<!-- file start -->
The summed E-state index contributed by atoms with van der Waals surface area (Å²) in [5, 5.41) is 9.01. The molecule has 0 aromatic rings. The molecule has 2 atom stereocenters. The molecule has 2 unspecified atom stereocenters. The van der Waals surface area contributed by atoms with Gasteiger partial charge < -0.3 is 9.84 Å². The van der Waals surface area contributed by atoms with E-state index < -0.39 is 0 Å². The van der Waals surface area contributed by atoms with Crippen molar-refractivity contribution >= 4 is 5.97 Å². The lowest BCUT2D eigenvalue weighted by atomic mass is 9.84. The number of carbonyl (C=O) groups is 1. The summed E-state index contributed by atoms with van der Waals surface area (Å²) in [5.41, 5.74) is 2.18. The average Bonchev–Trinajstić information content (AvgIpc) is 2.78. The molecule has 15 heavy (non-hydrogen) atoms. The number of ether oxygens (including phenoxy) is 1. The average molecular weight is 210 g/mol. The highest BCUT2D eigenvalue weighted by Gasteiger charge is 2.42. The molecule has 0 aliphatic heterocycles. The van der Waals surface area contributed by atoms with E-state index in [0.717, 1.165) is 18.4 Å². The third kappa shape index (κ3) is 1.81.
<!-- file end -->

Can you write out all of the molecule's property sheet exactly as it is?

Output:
The summed E-state index contributed by atoms with van der Waals surface area (Å²) in [5, 5.41) is 9.01. The molecule has 0 aromatic rings. The molecule has 2 atom stereocenters. The molecule has 2 unspecified atom stereocenters. The van der Waals surface area contributed by atoms with Gasteiger partial charge < -0.3 is 9.84 Å². The van der Waals surface area contributed by atoms with E-state index < -0.39 is 0 Å². The van der Waals surface area contributed by atoms with Crippen molar-refractivity contribution >= 4 is 5.97 Å². The lowest BCUT2D eigenvalue weighted by atomic mass is 9.84. The number of carbonyl (C=O) groups is 1. The summed E-state index contributed by atoms with van der Waals surface area (Å²) in [5.41, 5.74) is 2.18. The average Bonchev–Trinajstić information content (AvgIpc) is 2.78. The molecule has 15 heavy (non-hydrogen) atoms. The number of ether oxygens (including phenoxy) is 1. The average molecular weight is 210 g/mol. The highest BCUT2D eigenvalue weighted by Gasteiger charge is 2.42. The molecule has 0 aliphatic heterocycles. The van der Waals surface area contributed by atoms with E-state index in [0.717, 1.165) is 18.4 Å². The third kappa shape index (κ3) is 1.81.